Our heroine, Elizabeth MacPherson is attending the Glencoe Games, one of the bigger venues. She is naive, slightly overweight, and in love with glamor but can’t quite pull it off. She solves mysteries, although the reader is left wondering how, and she has a wicked tongue for countering catty remarks.

The more I describe Highland Laddie Gone, the more I can’t believe it is one of my favorites. But it is jammed full of the humor of juxtaposition, both linguistic and cultural. There are at least five one-liners per page. Example:

When Elizabeth falls for the visiting biologist’s Scottish accent, she tells him, “I love your rrr’s.”

Taken aback, he replies, “Yes, your arse is rather nice, as well.”

Elizabeth knows the fake Scottishness of the games, but little about historical Scotland, and absolutely nothing about modern Scotland. Cameron, the visiting biologist, has never seen a Game and finds them incomprehensible; he has no interest in history, and all he want to talk about are modern Scottish sports teams. He and Elizabeth spend the entire book talking past each other, with hilarious results.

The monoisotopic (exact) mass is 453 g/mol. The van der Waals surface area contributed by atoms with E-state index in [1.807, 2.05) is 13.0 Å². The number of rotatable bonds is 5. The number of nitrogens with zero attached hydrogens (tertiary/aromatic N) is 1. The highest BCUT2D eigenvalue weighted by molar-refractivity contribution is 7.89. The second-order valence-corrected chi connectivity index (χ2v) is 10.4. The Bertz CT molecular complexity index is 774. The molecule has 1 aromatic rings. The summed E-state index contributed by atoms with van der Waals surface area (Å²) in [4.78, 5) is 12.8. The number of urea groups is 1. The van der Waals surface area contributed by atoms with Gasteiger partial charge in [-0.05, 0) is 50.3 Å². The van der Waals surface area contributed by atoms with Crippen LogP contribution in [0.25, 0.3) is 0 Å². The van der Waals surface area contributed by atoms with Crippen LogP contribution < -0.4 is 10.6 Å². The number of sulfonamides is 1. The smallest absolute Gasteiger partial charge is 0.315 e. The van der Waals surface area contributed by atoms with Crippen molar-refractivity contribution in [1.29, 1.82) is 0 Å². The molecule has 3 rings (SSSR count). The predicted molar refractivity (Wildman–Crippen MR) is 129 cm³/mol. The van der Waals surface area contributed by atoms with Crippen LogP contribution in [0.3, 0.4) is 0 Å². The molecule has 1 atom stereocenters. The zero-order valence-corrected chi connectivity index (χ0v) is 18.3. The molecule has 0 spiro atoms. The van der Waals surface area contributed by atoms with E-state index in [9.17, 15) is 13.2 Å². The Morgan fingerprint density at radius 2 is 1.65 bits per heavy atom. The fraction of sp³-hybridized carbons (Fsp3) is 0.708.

Then Lachlan, the dealer in fake genealogies and associated trinkets, is killed with a skian dubh, a ceremonial dagger. The call goes out, and the local sheriff is just over the hill at a Civil War reenactment. He tells his troops to stop being dead until he gets back, and heads toward the Game at a gallop in the full dress of a Southern cavalry officer. He sees the death weapon and says, “This will be easy. How many of these things can there be?” The attendees have to tell him that every one of the thousand kilted pseudo-Scotsmen has a skian dubh in his sock.

Elizabeth decides to solve the mystery, and all her friends push her this way and that, hoping she will find the clues they are directing her toward. Eventually, she does find the killer, but she never has a clue of what has actually been going on.

The  joy of this book is all in the one-liners. I’ve given you a few; there are hundreds more in HLG, but you might miss many of them if you don’t know the Games or the Reenactments.